Amazon Redshift conceptual overview - Amazon Redshift

Amazon Redshift conceptual overview

Amazon Redshift Serverless lets you access and analyze data without all of the configurations of a provisioned data warehouse. Resources are automatically provisioned and data warehouse capacity is intelligently scaled to deliver fast performance for even the most demanding and unpredictable workloads. You don't incur charges when the data warehouse is idle, so you only pay for what you use. You can load data and start querying right away in the Amazon Redshift query editor v2 or in your favorite business intelligence (BI) tool. Enjoy the best price performance and familiar SQL features in an easy-to-use, zero administration environment.

If you are a first-time user of Amazon Redshift, we recommend that you begin by reading the following sections:

If you prefer to manage your Amazon Redshift resources manually, you can create provisioned clusters for your data querying needs. For more information, see Amazon Redshift clusters.

If your organization is eligible and your cluster is being created in an AWS Region where Amazon Redshift Serverless is unavailable, you might be able to create a cluster under the Amazon Redshift free trial program. Choose either Production or Free trial to answer the question What are you planning to use this cluster for? When you choose Free trial, you create a configuration with the dc2.large node type. For more information about choosing a free trial, see Amazon Redshift free trial. For a list of AWS Regions where Amazon Redshift Serverless is available, see the endpoints listed for the Redshift Serverless API in the Amazon Web Services General Reference.

The following are some key Amazon Redshift Serverless concepts.

  • Namespace – A collection of database objects and users. Namespaces group together all of the resources you use in Amazon Redshift Serverless, such as schemas, tables, users, datashares, and snapshots.

  • Workgroup – A collection of compute resources. Workgroups house compute resources that Amazon Redshift Serverless use to run computational tasks. Some examples of such resources include Redshift Processing Units (RPUs), security groups, usage limits. Workgroups have network and security settings that you can configure using the Amazon Redshift Serverless console, the AWS Command Line Interface, or the Amazon Redshift Serverless APIs.

For more information about configuring namespace and workgroup resources, see Working with namespaces and Working with workgroups.

Following are some key Amazon Redshift provisioned clusters concepts:

  • Cluster – The core infrastructure component of an Amazon Redshift data warehouse is a cluster.

    A cluster is composed of one or more compute nodes. The compute nodes run the compiled code.

    If a cluster is provisioned with two or more compute nodes, an additional leader node coordinates the compute nodes. The leader node handles external communication with applications, such as business intelligence tools and query editors. Your client application interacts directly only with the leader node. The compute nodes are transparent to external applications.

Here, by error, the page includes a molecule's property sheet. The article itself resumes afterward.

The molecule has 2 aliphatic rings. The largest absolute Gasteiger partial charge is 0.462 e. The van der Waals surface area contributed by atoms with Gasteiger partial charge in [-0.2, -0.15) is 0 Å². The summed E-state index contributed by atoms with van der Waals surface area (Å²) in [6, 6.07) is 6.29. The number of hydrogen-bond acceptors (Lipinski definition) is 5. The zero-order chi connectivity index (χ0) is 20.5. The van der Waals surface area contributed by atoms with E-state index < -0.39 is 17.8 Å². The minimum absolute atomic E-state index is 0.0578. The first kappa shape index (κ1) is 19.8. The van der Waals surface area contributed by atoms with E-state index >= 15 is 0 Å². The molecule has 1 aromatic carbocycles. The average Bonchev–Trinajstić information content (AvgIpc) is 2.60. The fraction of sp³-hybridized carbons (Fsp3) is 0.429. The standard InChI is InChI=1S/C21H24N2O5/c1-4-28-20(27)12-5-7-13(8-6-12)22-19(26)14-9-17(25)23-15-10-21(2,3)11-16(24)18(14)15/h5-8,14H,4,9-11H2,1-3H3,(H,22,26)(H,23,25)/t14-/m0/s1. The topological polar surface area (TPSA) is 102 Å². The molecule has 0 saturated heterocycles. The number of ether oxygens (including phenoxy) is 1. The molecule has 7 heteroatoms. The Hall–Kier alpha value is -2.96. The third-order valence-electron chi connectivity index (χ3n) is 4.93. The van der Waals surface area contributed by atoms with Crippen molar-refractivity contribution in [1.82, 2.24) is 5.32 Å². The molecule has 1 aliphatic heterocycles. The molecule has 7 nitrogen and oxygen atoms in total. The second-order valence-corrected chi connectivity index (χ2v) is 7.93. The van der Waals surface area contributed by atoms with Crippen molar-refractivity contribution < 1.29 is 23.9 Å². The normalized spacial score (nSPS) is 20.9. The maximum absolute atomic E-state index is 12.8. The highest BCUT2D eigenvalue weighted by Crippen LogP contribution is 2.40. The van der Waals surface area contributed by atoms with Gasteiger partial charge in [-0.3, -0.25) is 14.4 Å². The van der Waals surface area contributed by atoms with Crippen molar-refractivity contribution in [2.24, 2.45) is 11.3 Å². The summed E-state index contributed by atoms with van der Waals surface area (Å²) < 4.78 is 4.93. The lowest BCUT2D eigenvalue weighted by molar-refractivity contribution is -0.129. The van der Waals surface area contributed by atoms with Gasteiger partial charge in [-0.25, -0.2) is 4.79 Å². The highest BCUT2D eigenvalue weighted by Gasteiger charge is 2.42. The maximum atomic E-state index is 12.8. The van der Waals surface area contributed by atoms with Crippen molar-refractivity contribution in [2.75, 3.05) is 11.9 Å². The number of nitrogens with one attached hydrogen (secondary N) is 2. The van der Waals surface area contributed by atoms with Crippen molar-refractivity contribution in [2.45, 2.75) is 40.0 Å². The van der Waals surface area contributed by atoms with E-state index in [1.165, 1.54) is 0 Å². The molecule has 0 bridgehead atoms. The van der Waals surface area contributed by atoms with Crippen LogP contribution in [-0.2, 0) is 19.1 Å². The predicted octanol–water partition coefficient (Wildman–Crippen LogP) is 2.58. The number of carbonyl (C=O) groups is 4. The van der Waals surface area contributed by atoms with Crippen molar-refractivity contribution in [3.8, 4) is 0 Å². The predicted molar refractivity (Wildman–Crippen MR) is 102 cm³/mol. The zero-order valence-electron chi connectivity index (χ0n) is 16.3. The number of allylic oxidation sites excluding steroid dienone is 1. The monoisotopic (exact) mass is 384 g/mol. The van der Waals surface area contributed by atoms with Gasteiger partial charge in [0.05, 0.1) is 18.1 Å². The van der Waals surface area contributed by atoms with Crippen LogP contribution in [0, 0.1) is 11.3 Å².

• Database – A cluster contains one or more databases.

    User data is stored in one or more databases on the compute nodes. Your SQL client communicates with the leader node, which in turn coordinates running queries with the compute nodes. For details about compute nodes and leader nodes, see Data warehouse system architecture. Within a database, user data is organized into one or more schemas.

    Amazon Redshift is a relational database management system (RDBMS) and is compatible with other RDBMS applications. It provides the same functionality as a typical RDBMS, including online transaction processing (OLTP) functions such as inserting and deleting data. Amazon Redshift also is optimized for high-performance batch analysis and reporting of datasets.

Following, you can find a description of typical data processing flow in Amazon Redshift, along with descriptions of different parts of the flow. For further information about Amazon Redshift system architecture, see Data warehouse system architecture.

The following diagram illustrates a typical data processing flow in Amazon Redshift.

An Amazon Redshift data warehouse is an enterprise-class relational database query and management system. Amazon Redshift supports client connections with many types of applications, including business intelligence (BI), reporting, data, and analytics tools. When you run analytic queries, you are retrieving, comparing, and evaluating large amounts of data in multiple-stage operations to produce a final result.

At the data ingestion layer, different types of data sources continuously upload structured, semistructured, or unstructured data to the data storage layer. This data storage area serves as a staging area that stores data in different states of consumption readiness. An example of storage might be an Amazon Simple Storage Service (Amazon S3) bucket.

At the optional data processing layer, the source data goes through preprocessing, validation, and transformation using extract, transform, load (ETL) or extract, load, transform (ELT) pipelines. These raw datasets are then refined by using ETL operations. An example of an ETL engine is AWS Glue.

At the data consumption layer, data is loaded into your Amazon Redshift cluster, where you can run analytical workloads.

For some examples of analytical workloads, see Querying outside data sources.